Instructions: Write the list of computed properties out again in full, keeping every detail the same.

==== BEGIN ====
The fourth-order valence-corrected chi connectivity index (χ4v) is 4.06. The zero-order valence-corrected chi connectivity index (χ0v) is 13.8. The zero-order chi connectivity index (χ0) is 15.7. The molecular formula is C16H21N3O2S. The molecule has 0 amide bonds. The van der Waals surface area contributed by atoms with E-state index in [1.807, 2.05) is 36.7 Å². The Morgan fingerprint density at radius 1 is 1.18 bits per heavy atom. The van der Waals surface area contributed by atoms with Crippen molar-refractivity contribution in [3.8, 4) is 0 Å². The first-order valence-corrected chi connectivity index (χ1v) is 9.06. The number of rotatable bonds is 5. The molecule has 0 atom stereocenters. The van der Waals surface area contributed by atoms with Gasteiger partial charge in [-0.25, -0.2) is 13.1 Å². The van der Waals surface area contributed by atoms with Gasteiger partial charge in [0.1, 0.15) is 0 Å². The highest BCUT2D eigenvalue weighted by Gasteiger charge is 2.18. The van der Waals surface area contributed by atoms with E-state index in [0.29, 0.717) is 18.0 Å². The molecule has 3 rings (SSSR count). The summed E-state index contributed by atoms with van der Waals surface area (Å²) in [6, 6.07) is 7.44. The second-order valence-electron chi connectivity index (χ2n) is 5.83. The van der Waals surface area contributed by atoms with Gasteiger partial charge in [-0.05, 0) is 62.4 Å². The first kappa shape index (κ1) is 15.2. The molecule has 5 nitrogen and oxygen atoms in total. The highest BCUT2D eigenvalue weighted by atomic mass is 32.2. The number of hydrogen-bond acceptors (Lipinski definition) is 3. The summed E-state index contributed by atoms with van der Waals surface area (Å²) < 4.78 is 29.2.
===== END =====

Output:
The fourth-order valence-corrected chi connectivity index (χ4v) is 4.06. The zero-order valence-corrected chi connectivity index (χ0v) is 13.8. The zero-order chi connectivity index (χ0) is 15.7. The molecular formula is C16H21N3O2S. The molecule has 0 amide bonds. The van der Waals surface area contributed by atoms with E-state index in [1.807, 2.05) is 36.7 Å². The Morgan fingerprint density at radius 1 is 1.18 bits per heavy atom. The van der Waals surface area contributed by atoms with Crippen molar-refractivity contribution in [3.8, 4) is 0 Å². The first-order valence-corrected chi connectivity index (χ1v) is 9.06. The number of rotatable bonds is 5. The molecule has 0 atom stereocenters. The van der Waals surface area contributed by atoms with Gasteiger partial charge in [-0.25, -0.2) is 13.1 Å². The van der Waals surface area contributed by atoms with Gasteiger partial charge in [0.1, 0.15) is 0 Å². The highest BCUT2D eigenvalue weighted by Gasteiger charge is 2.18. The van der Waals surface area contributed by atoms with E-state index in [0.29, 0.717) is 18.0 Å². The molecule has 3 rings (SSSR count). The summed E-state index contributed by atoms with van der Waals surface area (Å²) in [6, 6.07) is 7.44. The second-order valence-electron chi connectivity index (χ2n) is 5.83. The van der Waals surface area contributed by atoms with Gasteiger partial charge in [-0.05, 0) is 62.4 Å². The first kappa shape index (κ1) is 15.2. The molecule has 5 nitrogen and oxygen atoms in total. The highest BCUT2D eigenvalue weighted by atomic mass is 32.2. The number of hydrogen-bond acceptors (Lipinski definition) is 3. The summed E-state index contributed by atoms with van der Waals surface area (Å²) < 4.78 is 29.2.